Saturday October 17:
Engine’s protesting, sir. Says it wants a pony. Shall I tell the passengers to wait, or…?
[Bio] Carolyn Elizabeth Lamb can fold into a portable cube, for your convenience.
Sunday October 18:
IDW gives Bloom County a gorgeous deluxe treatment in a book that includes strips not seen since their original appearances. A must-have.
[#ShineComics] BLOOM COUNTY COMPLETE LIBRARY VOLUME 1 by Berkeley Breathed; IDW, 2009, $39.95 (hardcover).
Here are a few things that struck me in my own country (The Netherlands).
This so-called ‘Beer Boat’ is fully electrical driven (both the propeller and the crane) with green current and reduces the county’s CO2 emissions with 16.5 tonnes per year in comparison with trucks. It not only transports beer, but also clothing, books and construction materials.
Actually, it is the second one in Utrecht, a city that tries to limit truck driving in its inner city because the fragility of its ancinet bridges and wharves. The first one is a diesel boat, but it was so fully booked they needed a second one. A much better one (it’s almost completely silent), everyone agrees.
(Friday April 9 I am meeting my Dutch SF companions in Utrecht: the beer should taste extra good…;-)
- In the recent DUS (FNV BondgenotenMagazine: the newspaper of the Union of which I am a member) there was an interview with Pieter Hilhorst, the Dutch national ombudsman: a self-procliamed ‘tireless softie’ who is against cynism.
I hate cynicism, but I am not an old-fashioned leftie. The old-fashioned left still think a better society can be created through anonymous solidarity with rigid rules. But we get stuck in those rules. We should rebuild solidarity from the bottom up: help each other at the small scale level, using self-organising powers: not ‘save yourself’, but ‘save each other’.
We need more people like him.
- Hyves for energy is the vision of the future (via de Volkskrant): experimental cogeneration (or Combined Heat and Power or CHP) plants are being installed in Dutch households. Experimental because of the scale: right now CHP plants are of industrial size, this is one of the first times where the principle is scaled down to that of a household central heating boiler. A so-called micro-cogenerator boiler (microwarmtekrachtketel’) that — according to KEMA, the manufacturer — increases the energy efficiency from 98 to 125% (this obviously hinges on how one defines ‘efficieincy’, but in other words, part of the boiler’s waste heat is transformed in electricity through a small Stirling engine).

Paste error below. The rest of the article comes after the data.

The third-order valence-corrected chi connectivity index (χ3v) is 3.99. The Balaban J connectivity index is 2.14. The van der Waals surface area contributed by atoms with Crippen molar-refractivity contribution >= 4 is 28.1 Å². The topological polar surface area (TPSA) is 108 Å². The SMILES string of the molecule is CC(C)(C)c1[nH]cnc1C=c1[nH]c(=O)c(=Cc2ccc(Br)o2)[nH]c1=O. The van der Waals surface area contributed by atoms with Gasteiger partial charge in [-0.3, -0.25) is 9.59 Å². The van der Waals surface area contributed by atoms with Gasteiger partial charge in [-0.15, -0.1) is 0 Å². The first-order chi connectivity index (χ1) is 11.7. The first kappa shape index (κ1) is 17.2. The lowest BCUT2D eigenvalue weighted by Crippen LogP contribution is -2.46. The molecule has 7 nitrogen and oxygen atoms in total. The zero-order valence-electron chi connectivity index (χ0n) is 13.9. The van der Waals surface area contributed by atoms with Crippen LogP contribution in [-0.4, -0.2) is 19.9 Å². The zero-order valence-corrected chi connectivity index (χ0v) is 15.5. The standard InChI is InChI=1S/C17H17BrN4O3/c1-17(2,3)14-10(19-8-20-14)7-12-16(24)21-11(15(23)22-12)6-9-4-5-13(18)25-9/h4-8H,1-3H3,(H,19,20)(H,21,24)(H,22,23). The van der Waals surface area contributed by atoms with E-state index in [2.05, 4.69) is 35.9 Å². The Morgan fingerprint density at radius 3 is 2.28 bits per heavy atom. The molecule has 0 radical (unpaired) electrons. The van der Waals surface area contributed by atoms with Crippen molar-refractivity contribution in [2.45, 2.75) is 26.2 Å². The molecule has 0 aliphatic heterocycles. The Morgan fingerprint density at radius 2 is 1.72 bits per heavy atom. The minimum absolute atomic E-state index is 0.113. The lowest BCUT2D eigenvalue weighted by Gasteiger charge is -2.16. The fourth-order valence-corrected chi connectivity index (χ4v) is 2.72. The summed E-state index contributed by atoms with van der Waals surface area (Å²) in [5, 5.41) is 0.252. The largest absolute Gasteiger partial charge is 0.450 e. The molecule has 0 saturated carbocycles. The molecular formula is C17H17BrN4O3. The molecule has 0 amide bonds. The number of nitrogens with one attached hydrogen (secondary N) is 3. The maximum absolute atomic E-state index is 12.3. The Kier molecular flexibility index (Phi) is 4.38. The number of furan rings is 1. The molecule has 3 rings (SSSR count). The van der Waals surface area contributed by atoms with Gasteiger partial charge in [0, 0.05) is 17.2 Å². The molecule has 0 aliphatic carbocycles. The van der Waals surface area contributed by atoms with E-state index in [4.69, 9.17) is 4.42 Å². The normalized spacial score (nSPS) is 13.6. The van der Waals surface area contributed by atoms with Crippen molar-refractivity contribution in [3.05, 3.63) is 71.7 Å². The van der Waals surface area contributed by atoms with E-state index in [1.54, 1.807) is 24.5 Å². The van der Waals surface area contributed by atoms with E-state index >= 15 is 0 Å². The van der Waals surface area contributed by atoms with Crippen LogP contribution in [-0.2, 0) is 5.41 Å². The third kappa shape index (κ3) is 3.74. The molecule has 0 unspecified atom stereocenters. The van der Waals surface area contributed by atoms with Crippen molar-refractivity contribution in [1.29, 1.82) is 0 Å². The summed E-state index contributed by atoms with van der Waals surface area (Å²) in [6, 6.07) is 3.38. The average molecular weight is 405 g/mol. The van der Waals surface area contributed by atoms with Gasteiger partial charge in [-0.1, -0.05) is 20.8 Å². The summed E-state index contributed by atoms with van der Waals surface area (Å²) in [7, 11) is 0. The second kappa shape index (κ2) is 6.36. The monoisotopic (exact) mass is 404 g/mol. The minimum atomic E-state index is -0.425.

Problem is that such installations are quite expensive, and their economic feasibility hinges on the electricity company’s willingness to pay for power delivered back into the net. Hence an experimental set-up, with some households using the micro-cogenerator boiler, some using a heat pump that extracts energy from the air, some have solar panels and all are connected to windmills through a smart grid. Also the use of ‘smart’ appliances like washing machines and dishwashers that will automatically switch on when the renewable energy is cheaper than that of the grid.
“There will be communities that share and exchange energy,” says Pier Nabuurs of KEMA, “a bit like Hyves for energy.” (NOTE: Hyves is the Dutch version of Facebook.)
- Groenlinks, the Dutch green party, presented its programme for the June 9 national elections yesterday. I particularly like their slogan: ‘Zin in de toekomst’, or: ‘Looking forward to the future’.
- A new species of plankton — named Chordata Borgesius — discovered in the same week where World Biodiversity Day and Cultural Diversity Day were held (OK: some news is from last year, which I didn’t have the time to post). “Coincidence? I think not!” Babette Wagenvoort states.
- Apropos biodiversity and its uses: let worms clean the sewage sludge. Scientist Tim Hendrickx of Wageningen University says the Lumbriculus variegatus can clean up to 70% of the Dutch sewage sludge. Biocrafted Ouroboros, anyone (hats off to Rajan Khanna)? [Rajan’s tweet was up on @outshine on June 10, and the worms article on June 13. Coincidence? I think not…;-)]